An important point to note is that in this phase as well the scope of international laws has moved from governing the relations between Sovereign states to regulating the conduct and behavior of an International Governmental Organization. It is also important to note that from this phase, with the collapse or failure of the League of Nations, it become important to find out why the League could not perform as expected and several factors were discovered as the reasons for the Leagues failure however, it became obvious that the refusal to get on board powerful countries like the United States was an obvious factor which had a great blow on the powers and function of the League and subsequently leading to its failure.

Also, it was realized that taking decisions quickly on matters of great concern in the League was difficult due to the fact that all members had equal votes in the League and because of different interest by different states it was difficult to reach consensus on an issue that needed immediate actions. It was for these reasons that with its creation, efforts were made to get all powerful countries on board and also the permanent five members of the Security council was created so that these permanent five members could take quick decisions on matters of immediate concerns that needed immediate actions.

Again there was the need to ensure some sought of fairness in dealing with all members in the making of treaties or laws to govern the activities of member states as it was realized that Germany discontentment of the Versailles treaty was also key factor that prompted Germany to revolt as all efforts to seek for reforms in the Versailles treaty was not successful which eventually led to the Second World War. In this regard, during the process of treaty making, conscious efforts are made to ensure that all countries have their national interest featured in one way or the other so that no State will feel been cheated or will have the feeling that their interest has been sabotaged in any way. All these developments have helped shaped and expand its scope in present times.

The fourth stage
The last developmental stage is the period after World War two until the present day. After WWII, the world witnessed a drastic increase in the number of NGOs springing up on a daily basis both locally and internationally. The activities and operations of these NGO’s especially the international ones are also to a large extent are governed by International law. These NGO’s operate within the larger framework of international and ensures that their activities do not infringe on any international law for that matter. NGO’s possesses legal personality and as such they have the right to sue and sued at an international court which therefore implies that if their activities in any way breach any international law, they are liable for their offense and will be held accountable in that regard.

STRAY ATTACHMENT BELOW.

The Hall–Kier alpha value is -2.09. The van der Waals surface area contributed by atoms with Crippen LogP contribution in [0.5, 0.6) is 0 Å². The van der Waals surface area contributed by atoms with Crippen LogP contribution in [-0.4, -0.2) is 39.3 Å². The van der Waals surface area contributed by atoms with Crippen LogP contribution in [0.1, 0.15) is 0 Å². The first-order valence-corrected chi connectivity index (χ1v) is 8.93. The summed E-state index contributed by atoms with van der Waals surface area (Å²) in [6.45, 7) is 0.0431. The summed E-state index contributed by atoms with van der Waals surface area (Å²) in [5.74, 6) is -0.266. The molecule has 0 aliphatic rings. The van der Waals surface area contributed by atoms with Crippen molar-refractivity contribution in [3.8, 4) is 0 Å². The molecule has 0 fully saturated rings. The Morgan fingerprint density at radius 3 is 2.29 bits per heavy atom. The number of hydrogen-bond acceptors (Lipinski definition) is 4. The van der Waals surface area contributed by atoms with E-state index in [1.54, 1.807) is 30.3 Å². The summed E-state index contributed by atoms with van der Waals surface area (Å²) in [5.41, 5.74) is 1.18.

Furthermore, after WWII, the world also witnessed business transactions not between states alone but also between individuals of different nations and as such there was also the need to come out with international laws that will govern such relations between people as well. It is in this regard that a branch of international law called private international law came into being. Thus the need to get standard rules and regulations to govern the relations of individuals from different countries as they trade among themselves on the international level led to the emergence and development of private international law. Different states have their own laws that regulate trade activities and business in the domestic level and this has the possibility of resulting to misunderstandings between business partners as to which state laws should be applied in situations of disputes and hence the essence of private international law.

The point to note here, therefore, is that the scope and function of international law in the fourth stage which refers to the aftermath of the WWII till present day has widened. International law not only regulates the behavior, relations, and affairs of sovereign states, IGO’s, NGOs but it also regulates the relations between private persons as well. Day in and day out, there is always an improvement in both private and public international law so as to help maintain the relations of all the subject of international law in a peaceful and cordial manner.

The future of international law
The future of international law can be analyzed from two different perspectives and in order to be able to give a detailed account of these perspectives, we will ask the question “Is international law dying? The first perspective on the future of international law is the school of thought that believes that international law is dying and the reasons that this school advances to support their arguments are: